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Subgroup of colorectal cancer patients ID'd: Do poorly, could benefit from immunotherapy

September 16, 2019

DUARTE, Calif. -- While the medical community agrees that immune cells inside a tumor leads to improved health outcome, for a subset of colorectal cancer patients, having too much of a good thing - too many immune cells - is a strong predictor of disease recurrence and reduced chances of survival, according to new research from City of Hope, a world-renowned independent research and treatment center for cancer, diabetes and other life-threatening diseases.

"Having immune cells in tumors is widely recognized as a good thing, but we found that too much of a good thing is actually bad," said Peter P. Lee, M.D., chair of the Department of Immuno-Oncology at City of Hope and senior author of a study published in the Journal of Clinical Investigation on Sept. 16.

The researchers examined colorectal cancer, the third-leading cause of cancer-related deaths in the United States.

"This study is the first report of immune infiltrated tumors with poor health outcomes and is counter to the standard belief in the field," said Lee, the Billy and Audrey L. Wilder Professor in Cancer Immunotherapeutics. "This is a new way to look at colorectal tumors and is a reminder that physicians cannot base treatment merely on established, one-size-fits all treatment templates."

City of Hope physician-scientists are working on precision medicine research so that their patients can receive more bespoke treatment. They analyzed public genomic data sets from The Cancer Genome Atlas and NCBI Gene Expression Omnibus and validated their findings with data from 71 City of Hope patients diagnosed with Stage 3 colorectal cancer.

About 10% of these City of Hope colorectal cancer patients had a cornucopia of immune cells turned on, including CD8+ T cells. However, this group of patients all relapsed. In fact, they relapsed even earlier than patients with little or no immune cells in their tumors. The problem appeared to be that their immune system was on overdrive; they also had their immune checkpoint inhibitors - the proteins that put the immune system in neutral - in overdrive. The result is like two trains colliding: No one going anywhere fast.

Based on a series of analyses and cross-validation tests, the researchers were able to stratify the patients into four categories. Patients with high levels of immune cell infiltration and high levels of the checkpoint inhibitor PD-L1 were two to three times more likely to die from colorectal cancer compared to their peers who had tons of immune cell infiltration and low levels of checkpoint inhibitors.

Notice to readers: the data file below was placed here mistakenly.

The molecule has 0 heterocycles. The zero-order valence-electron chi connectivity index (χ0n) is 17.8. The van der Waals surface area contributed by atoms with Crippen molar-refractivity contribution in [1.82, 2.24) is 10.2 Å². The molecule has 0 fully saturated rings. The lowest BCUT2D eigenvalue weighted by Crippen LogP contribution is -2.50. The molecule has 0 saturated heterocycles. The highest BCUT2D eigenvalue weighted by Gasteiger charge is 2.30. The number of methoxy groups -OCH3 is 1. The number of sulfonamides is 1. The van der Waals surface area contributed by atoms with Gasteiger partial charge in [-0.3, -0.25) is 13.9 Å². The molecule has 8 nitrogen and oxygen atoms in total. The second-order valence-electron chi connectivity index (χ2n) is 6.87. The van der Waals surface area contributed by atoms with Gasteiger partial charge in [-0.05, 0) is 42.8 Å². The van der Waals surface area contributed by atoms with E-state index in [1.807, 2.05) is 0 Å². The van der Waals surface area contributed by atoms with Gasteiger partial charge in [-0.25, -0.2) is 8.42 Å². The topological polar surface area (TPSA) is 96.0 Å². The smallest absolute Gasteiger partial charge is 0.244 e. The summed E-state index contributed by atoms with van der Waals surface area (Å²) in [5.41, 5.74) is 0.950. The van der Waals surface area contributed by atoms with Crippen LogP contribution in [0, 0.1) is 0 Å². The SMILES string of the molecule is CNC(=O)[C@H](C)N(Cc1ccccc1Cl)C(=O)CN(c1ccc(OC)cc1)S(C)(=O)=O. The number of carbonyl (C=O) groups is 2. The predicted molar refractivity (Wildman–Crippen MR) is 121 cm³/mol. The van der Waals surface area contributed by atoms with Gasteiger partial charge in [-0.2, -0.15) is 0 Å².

Although the study needs to be duplicated in a prospective study with a larger sample size, the researchers propose that PD-L1 expression and CD8 combined score could be used as a biomarker to identify colorectal cancer patients who may require more aggressive monitoring and treatment.

"Patients in this subgroup may be good candidates for immunotherapy to reduce the chances of disease recurrence," said Marwan Fakih, M.D., co-director of the Gastrointestinal Cancer Program at City of Hope and lead author of the study.

About 60% of the patients in this subgroup had tumors that are "microsatellite instable," a disease category that points to people who typically have had positive responses to an immunotherapy that uses immune checkpoint inhibitors.

"Those in this subgroup who have high immune cell infiltration and a high immune-suppressive tumor microenvironment should be considered for enrollment in clinical trials that use immune checkpoint inhibitors," Fakih said. "If we continue to treat these patients with standard of care, they will continue to have a poor prognosis. We should use what we learned in this study to improve their chances of survival."

The study provides a more nuanced understanding of Immunoscore, a recent benchmark used to predict risk of colorectal cancer recurrence. Most colorectal patients who have tumors with high CD8+ T-cell infiltration still have favorable outcomes. However, City of Hope researchers found that if those patients also have high levels of PD-L1 expression, they may be mislabeled as having a good prognosis by Immunoscore, which relies solely on expression of CD3 and CD8 immune T cells.

City of Hope scientists are beginning to apply the same techniques used in this study to examine data on breast cancer patients. They plan to use the same process to analyze other cancers such as melanoma and lung cancer.
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The study used material that was funded by the National Cancer Institution and the National Institutes of Health.

About City of Hope

City of Hope is an independent biomedical research and treatment center for cancer, diabetes and other life-threatening diseases. Founded in 1913, City of Hope is a leader in bone marrow transplantation and immunotherapy such as CAR T cell therapy. City of Hope's translational research and personalized treatment protocols advance care throughout the world. Human synthetic insulin and numerous breakthrough cancer drugs are based on technology developed at the institution. A National Cancer Institute-designated comprehensive cancer center and a founding member of the National Comprehensive Cancer Network, City of Hope is the highest ranked cancer hospital in the West, according to U.S. News & World Report's Best

City of Hope

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